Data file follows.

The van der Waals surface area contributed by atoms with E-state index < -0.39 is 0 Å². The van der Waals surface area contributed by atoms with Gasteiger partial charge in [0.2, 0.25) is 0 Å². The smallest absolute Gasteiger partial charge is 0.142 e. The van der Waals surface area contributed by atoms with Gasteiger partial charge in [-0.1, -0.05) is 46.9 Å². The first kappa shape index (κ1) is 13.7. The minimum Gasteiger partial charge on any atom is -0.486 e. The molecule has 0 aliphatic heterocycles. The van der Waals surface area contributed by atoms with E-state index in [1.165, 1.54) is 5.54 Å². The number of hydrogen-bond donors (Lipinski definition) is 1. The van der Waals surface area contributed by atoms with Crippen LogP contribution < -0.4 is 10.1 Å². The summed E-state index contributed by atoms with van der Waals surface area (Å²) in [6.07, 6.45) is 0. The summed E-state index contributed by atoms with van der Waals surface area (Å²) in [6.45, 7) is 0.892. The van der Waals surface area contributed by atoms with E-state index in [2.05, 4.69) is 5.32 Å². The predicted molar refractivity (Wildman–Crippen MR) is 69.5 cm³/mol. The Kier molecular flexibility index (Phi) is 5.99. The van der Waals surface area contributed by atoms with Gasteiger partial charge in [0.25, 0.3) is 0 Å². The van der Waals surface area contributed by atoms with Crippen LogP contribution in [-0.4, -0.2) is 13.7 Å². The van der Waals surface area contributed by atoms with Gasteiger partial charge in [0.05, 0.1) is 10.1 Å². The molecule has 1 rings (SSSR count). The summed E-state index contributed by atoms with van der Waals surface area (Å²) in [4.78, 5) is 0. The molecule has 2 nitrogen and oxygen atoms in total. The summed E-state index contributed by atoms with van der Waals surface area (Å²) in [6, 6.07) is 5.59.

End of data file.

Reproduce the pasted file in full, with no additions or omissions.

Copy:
The van der Waals surface area contributed by atoms with E-state index < -0.39 is 0 Å². The van der Waals surface area contributed by atoms with Gasteiger partial charge in [0.2, 0.25) is 0 Å². The smallest absolute Gasteiger partial charge is 0.142 e. The van der Waals surface area contributed by atoms with Gasteiger partial charge in [-0.1, -0.05) is 46.9 Å². The first kappa shape index (κ1) is 13.7. The minimum Gasteiger partial charge on any atom is -0.486 e. The molecule has 0 aliphatic heterocycles. The van der Waals surface area contributed by atoms with E-state index in [1.165, 1.54) is 5.54 Å². The number of hydrogen-bond donors (Lipinski definition) is 1. The van der Waals surface area contributed by atoms with Crippen LogP contribution < -0.4 is 10.1 Å². The summed E-state index contributed by atoms with van der Waals surface area (Å²) in [6.07, 6.45) is 0. The summed E-state index contributed by atoms with van der Waals surface area (Å²) in [6.45, 7) is 0.892. The van der Waals surface area contributed by atoms with E-state index in [2.05, 4.69) is 5.32 Å². The predicted molar refractivity (Wildman–Crippen MR) is 69.5 cm³/mol. The Kier molecular flexibility index (Phi) is 5.99. The van der Waals surface area contributed by atoms with Gasteiger partial charge in [0.25, 0.3) is 0 Å². The van der Waals surface area contributed by atoms with Crippen LogP contribution in [-0.4, -0.2) is 13.7 Å². The van der Waals surface area contributed by atoms with Gasteiger partial charge in [0.05, 0.1) is 10.1 Å². The molecule has 1 rings (SSSR count). The summed E-state index contributed by atoms with van der Waals surface area (Å²) in [4.78, 5) is 0. The molecule has 2 nitrogen and oxygen atoms in total. The summed E-state index contributed by atoms with van der Waals surface area (Å²) in [6, 6.07) is 5.59.